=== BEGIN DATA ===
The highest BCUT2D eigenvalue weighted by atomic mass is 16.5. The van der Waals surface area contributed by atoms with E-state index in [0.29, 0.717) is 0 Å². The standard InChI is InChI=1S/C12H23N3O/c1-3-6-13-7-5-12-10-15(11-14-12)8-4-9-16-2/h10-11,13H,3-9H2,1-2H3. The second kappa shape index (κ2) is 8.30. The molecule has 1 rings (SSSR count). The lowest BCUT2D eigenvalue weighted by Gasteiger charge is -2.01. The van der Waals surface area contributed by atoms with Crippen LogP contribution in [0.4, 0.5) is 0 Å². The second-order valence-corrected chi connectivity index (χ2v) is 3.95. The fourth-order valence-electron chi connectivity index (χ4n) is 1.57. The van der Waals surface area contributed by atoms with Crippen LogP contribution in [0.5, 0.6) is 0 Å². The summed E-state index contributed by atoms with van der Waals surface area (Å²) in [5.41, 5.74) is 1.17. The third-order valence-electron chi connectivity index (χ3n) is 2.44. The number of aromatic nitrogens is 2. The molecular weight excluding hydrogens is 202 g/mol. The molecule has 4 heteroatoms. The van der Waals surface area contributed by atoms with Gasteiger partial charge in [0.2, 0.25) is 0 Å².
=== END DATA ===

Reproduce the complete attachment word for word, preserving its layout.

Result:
The highest BCUT2D eigenvalue weighted by atomic mass is 16.5. The van der Waals surface area contributed by atoms with E-state index in [0.29, 0.717) is 0 Å². The standard InChI is InChI=1S/C12H23N3O/c1-3-6-13-7-5-12-10-15(11-14-12)8-4-9-16-2/h10-11,13H,3-9H2,1-2H3. The second kappa shape index (κ2) is 8.30. The molecule has 1 rings (SSSR count). The lowest BCUT2D eigenvalue weighted by Gasteiger charge is -2.01. The van der Waals surface area contributed by atoms with Crippen LogP contribution in [0.4, 0.5) is 0 Å². The second-order valence-corrected chi connectivity index (χ2v) is 3.95. The fourth-order valence-electron chi connectivity index (χ4n) is 1.57. The van der Waals surface area contributed by atoms with Crippen LogP contribution in [0.5, 0.6) is 0 Å². The summed E-state index contributed by atoms with van der Waals surface area (Å²) in [5.41, 5.74) is 1.17. The third-order valence-electron chi connectivity index (χ3n) is 2.44. The number of aromatic nitrogens is 2. The molecular weight excluding hydrogens is 202 g/mol. The molecule has 4 heteroatoms. The van der Waals surface area contributed by atoms with Gasteiger partial charge in [0.2, 0.25) is 0 Å².